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Investment Anomalies: The Home Bias Puzzle

October 31, 2010 1 comment

“Home is a name, a word, it is a strong one; stronger than magicians ever spoke, or spirits ever answered to, in the strongest conjuration” (Charles Dickens). From a very early stage in life, individuals are bombarded with the constant theme of unity; the sense of belonging to a group. This theme manifests itself in our institutional structures: families, schools, places of employment, and on a grander scale, nations. Perhaps the theme is best captured in Aesop’s famous tale, where a father shows his children that, it is only when you gather separate sticks in a bundle, does it become hard to break them. War generals know this all too well, as their strategies always pivot on the concept of divide and conquer. This theme, which stems from our tribal ancestral times, did prove successful on countless occasions; though it does have its shortcomings. Albert Einstein once noted that “nationalism is an infantile disease. It is the measles of mankind”.

If we may narrow our perspective to a more investment oriented one, it may be argued that such a theme did inject itself in the investment field, as observed by investors’ portfolio compositions. “Investors appear to invest only in their home country, virtually ignoring foreign opportunities” (Coval ad Moskowitz, 1999). This phenomenon is dubbed the home bias puzzle. In theory, it is assumed that investors are looking to achieve the highest possible returns, all the while reducing their risks to a minimum. But while achieving such returns, an investor’s portfolio is constrained with restrictions that define the assets they may be added into it. The  various portfolios that may result from the inclusion/exclusion of the different allowable assets, is referred to as the “potential possibility set” (Levy and Post, p. 205, 2005). Such portfolio restrictions are either levied onto the investor or self-imposed; for example: government assets, quotas, or the decision to invest  only in ethical companies. Such restrictions effectively reduce the investor’s potential possibility set, impacting potential diversification; in other words, increasing the potential risks and decreasing the potential returns.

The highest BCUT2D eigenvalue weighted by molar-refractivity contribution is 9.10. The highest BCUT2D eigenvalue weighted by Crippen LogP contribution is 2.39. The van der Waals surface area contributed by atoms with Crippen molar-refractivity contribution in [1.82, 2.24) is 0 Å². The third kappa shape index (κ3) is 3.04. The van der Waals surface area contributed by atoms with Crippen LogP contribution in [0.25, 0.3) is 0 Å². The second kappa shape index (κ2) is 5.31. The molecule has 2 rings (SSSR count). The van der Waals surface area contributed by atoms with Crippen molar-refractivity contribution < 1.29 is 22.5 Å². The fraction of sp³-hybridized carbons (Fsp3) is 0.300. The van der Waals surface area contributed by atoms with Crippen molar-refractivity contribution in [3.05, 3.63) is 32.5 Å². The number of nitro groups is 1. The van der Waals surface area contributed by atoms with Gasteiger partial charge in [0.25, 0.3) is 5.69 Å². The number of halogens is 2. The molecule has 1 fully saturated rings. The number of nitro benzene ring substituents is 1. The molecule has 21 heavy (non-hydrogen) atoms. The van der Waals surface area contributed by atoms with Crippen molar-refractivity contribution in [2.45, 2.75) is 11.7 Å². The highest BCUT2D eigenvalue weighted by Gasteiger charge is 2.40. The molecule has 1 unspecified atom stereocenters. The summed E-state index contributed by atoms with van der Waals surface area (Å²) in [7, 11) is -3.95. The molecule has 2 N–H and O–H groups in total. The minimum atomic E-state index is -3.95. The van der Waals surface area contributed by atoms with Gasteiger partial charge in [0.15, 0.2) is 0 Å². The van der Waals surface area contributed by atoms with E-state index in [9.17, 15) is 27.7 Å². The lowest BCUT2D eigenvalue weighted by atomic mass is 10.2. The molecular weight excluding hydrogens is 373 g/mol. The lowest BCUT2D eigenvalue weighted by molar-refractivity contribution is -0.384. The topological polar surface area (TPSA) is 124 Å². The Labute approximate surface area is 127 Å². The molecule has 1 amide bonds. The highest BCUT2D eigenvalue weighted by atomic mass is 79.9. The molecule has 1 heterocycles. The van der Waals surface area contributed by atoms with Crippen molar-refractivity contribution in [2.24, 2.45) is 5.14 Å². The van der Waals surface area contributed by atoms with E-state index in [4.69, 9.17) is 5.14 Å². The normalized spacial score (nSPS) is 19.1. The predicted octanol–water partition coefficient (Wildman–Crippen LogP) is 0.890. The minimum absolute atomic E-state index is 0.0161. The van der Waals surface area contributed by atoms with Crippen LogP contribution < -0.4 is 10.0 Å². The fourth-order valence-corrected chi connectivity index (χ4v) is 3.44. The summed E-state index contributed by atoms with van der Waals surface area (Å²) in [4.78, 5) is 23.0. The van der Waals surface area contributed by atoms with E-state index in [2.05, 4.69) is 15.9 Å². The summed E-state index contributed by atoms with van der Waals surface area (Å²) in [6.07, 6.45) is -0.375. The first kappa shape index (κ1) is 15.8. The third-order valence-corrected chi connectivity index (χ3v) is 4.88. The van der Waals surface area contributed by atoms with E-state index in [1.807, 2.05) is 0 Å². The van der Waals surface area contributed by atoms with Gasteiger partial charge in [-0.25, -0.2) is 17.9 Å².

Returning to the home bias puzzle, when investors elect to invest mainly in their home countries, they shrink their potential possibility set, since they are discarding away all the foreign investment opportunities. This of course is bad for the investor, since “the fortunes of different nations do not always move together. Investors can diversify their portfolio by holding assets in several countries” (French and Poterba, 1991); potentially lowering a portfolio’s risk while increasing its returns.

The question of, why would investors limit their potential possibility sets?, was first put forth by French and Poterba. They noticed the home bias puzzle while observing that the domestic “ownership shares of the world’s five largest stock markets [were]: United States, 92.2 percent; Japan, 95.7 percent; United Kingdom, 92 percent; Germany, 79 percent; and France 89.4 percent” (French and Poterba, 1991). The ramification of this home bias is best illustrated through a later study conducted by the Center for European Economic Research, where it was concluded that had the German investors held zero domestic stocks and the UK investors only held 10 percent domestic stocks in their portfolios in the past 20 years, their returns would have risen by “82 per cent and … 54 per cent” (Mawson, 2002) respectively; all other variables held equal. What was more puzzling was that “geographic proximity seems to be an important ingredient in the international portfolio allocation decision” (Tesar and Werner, 1995); in the sense that if an investor does decide to invest internationally, then the probability of investing in companies of neighboring countries was much higher than in companies located further off; even if better returns could be achieved in the further locations. Naturally, the question that complements that of the home bias puzzle was, why should geographic location have precedence over asset returns for an investor?